Some of the participants in this market are simply seeking to exchange a foreign currency for their own, like multinational corporations which must pay wages and other expenses in different nations than they sell products in. However, a large part of the market is made up of currency traders, who speculate on movements in exchange rates, much like others would speculate on movements of stock prices. Currency traders try to take advantage of even small fluctuations in exchange rates.
In the foreign exchange market there is little or no ‘inside information’. Exchange rate fluctuations are usually caused by actual monetary flows as well as anticipations on global macroeconomic conditions. Significant news is released publicly so, at least in theory, everyone in the world receives the same news at the same time.
Currencies are traded against one another. Each pair of currencies thus constitutes an individual product and is traditionally noted XXX/YYY, where YYY is the ISO 4217 international three-letter code of the currency into which the price of one unit of XXX currency is expressed. For instance, EUR/USD is the price of the euro expressed in US dollars, as in 1 euro = 1.2045 dollar.
Unlike stocks and futures exchange, foreign exchange is indeed an interbank, over-the-counter (OTC) market which means there is no single universal exchange for specific currency pair. The foreign exchange market operates 24 hours per day throughout the week between individuals with Forex brokers, brokers with banks, and banks with banks. If the European session is ended the Asian session or US session will start, so all world currencies can be continually in trade. Traders can react to news when it breaks, rather than waiting for the market to open, as is the case with most other markets.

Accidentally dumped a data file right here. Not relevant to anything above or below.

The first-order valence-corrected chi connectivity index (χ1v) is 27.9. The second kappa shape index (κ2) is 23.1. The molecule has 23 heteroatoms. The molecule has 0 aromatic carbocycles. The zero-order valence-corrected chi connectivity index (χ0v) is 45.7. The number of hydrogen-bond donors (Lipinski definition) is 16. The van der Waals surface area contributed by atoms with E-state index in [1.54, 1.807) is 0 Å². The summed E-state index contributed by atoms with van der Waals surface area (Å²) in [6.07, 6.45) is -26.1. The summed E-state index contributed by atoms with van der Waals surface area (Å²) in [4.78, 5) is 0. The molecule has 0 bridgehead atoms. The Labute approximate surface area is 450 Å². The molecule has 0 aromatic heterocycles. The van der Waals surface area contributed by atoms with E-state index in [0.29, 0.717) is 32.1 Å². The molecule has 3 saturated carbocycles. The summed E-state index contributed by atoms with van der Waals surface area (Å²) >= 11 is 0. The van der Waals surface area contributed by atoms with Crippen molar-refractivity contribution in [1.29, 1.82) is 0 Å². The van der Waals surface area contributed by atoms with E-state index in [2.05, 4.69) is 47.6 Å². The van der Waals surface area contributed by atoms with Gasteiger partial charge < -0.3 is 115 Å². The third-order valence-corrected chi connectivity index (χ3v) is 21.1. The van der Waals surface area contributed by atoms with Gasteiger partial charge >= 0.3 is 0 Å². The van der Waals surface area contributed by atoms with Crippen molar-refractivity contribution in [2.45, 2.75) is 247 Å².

Average daily international foreign exchange trading volume was $5.3 trillion in April 2013 according to the BIS triennial report.
Like any market there is a bid/offer spread (difference between buying price and selling price). On major currency crosses, the difference between the price at which a market maker will sell (“ask”, or “offer”) to a wholesale customer and the price at which the same market-maker will buy (“bid”) from the same wholesale customer is minimal, usually only 1 or 2 pips. In the EUR/USD price of 1.4238 a pip would be the ‘8’ at the end. So the bid/ask quote of EUR/USD might be 1.4238/1.4239.
This, of course, does not apply to retail customers. Most individual currency speculators will trade using a broker which will typically have a spread marked up to say 3-20 pips (so in our example 1.4237/1.4239 or 1.423/1.425). The broker will give their clients often huge amounts of margin, thereby facilitating clients spending more money on the bid/ask spread. The brokers are not regulated by the U.S. Securities and Exchange Commission (since they do not sell securities), so they are not bound by the same margin limits as stock brokerages. They do not typically charge margin interest, however since currency trades must be settled in 2 days, they will “resettle” open positions (again collecting the bid/ask spread).
Individual currency speculators can work during the day and trade in the evenings, taking advantage of the market’s 24 hours long trading session.